From Publishers Weekly
Perhaps the most long-standing question in evolutionary biology concerns the origin of species. What are the environmental, evolutionary, genetic, geographical, behavioral or physiological conditions necessary for a species to split into two? Schilthuizen, professor of biology at the University of Malaysia Sabah in Malaysia, does a superb job of reviewing the voluminous scientific literature on this topic, distilling it to a manageable size and presenting it in a form that is both engaging and accessible for the nonspecialist. In addition to a good deal of natural history, from descriptions of the mating behaviors of fire-bellied toads to the differences between left- and right-handled snails, Schilthuizen provides an insider's perspective on both laboratory and field experiments. He analyzes in detail the controversy over whether populations must be geographically isolated from one another for new species to be formed, and he describes, with many interesting examples, the role that sexual selectionfemales choosing specific males with whom to matemight play in the speciation process. By including case studies from a wide range of organismsplants, birds, amphibians, fish and mammalshe demonstrates the breadth and vibrancy of his ideas. Although no technical background is required to grasp Schilthuizen's ideas, there is enough substance to engage those moderately knowledgeable about evolutionary biology. Illus.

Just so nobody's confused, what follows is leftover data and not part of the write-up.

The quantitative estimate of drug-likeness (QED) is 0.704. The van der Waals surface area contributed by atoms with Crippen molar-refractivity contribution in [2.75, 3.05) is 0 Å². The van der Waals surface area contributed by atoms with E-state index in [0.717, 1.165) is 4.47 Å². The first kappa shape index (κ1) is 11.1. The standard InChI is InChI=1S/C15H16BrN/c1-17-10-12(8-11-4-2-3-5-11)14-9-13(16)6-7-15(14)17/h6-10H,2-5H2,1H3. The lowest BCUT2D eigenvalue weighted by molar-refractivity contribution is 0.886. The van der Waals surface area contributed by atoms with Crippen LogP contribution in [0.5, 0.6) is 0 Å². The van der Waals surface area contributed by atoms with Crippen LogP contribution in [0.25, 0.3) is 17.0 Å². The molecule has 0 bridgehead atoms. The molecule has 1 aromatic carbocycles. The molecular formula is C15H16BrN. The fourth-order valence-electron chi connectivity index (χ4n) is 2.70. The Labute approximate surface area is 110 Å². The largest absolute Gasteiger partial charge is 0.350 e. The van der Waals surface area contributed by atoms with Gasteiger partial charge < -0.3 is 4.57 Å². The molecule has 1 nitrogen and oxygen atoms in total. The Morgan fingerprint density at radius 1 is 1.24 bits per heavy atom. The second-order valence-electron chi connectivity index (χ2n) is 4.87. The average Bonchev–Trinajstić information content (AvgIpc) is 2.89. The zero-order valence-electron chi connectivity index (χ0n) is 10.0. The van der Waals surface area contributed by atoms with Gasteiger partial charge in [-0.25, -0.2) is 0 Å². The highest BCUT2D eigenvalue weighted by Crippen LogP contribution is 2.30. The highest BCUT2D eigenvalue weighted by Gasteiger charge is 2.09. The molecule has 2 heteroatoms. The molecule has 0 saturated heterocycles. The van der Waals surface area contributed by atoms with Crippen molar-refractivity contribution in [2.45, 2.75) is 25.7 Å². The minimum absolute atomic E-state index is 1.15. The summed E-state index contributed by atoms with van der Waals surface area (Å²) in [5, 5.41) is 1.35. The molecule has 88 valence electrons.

Copyright 2001 Cahners Business Information, Inc.
Curious about the state of affairs of the origin of species? Schilthuizen informatively surveys the ideas that churn around two basic questions: has science noticed the appearance of a new species, and if it has, how did the species arise? The answer to the former is yes, but answers to the latter, proposing mechanisms of speciation, are less emphatic. For long, the reigning theory, synthesized by Ernst Mayr as allopatric speciation, had natural selection working on geographically isolated populations. Although "king of origins" hill in the 1960s, Mayr's thought seemed incomplete to succeeding field biologists, whose observations and experiments Schilthuizen recounts in lively fashion, thanks to animal stories featuring the cave beetles of France, the apple maggots of the Hudson River valley, the cichlid fishes of Africa, and other critters. The revisionists of Mayr touted sympatric speciation, by which a new species evolves within nonisolated populations in response to several pressures, among which sexual selection ranks high. Schilthuizen's enthusiasm, clarity, and humor ought to grab anyone interested in biology and evolution. Gilbert Taylor
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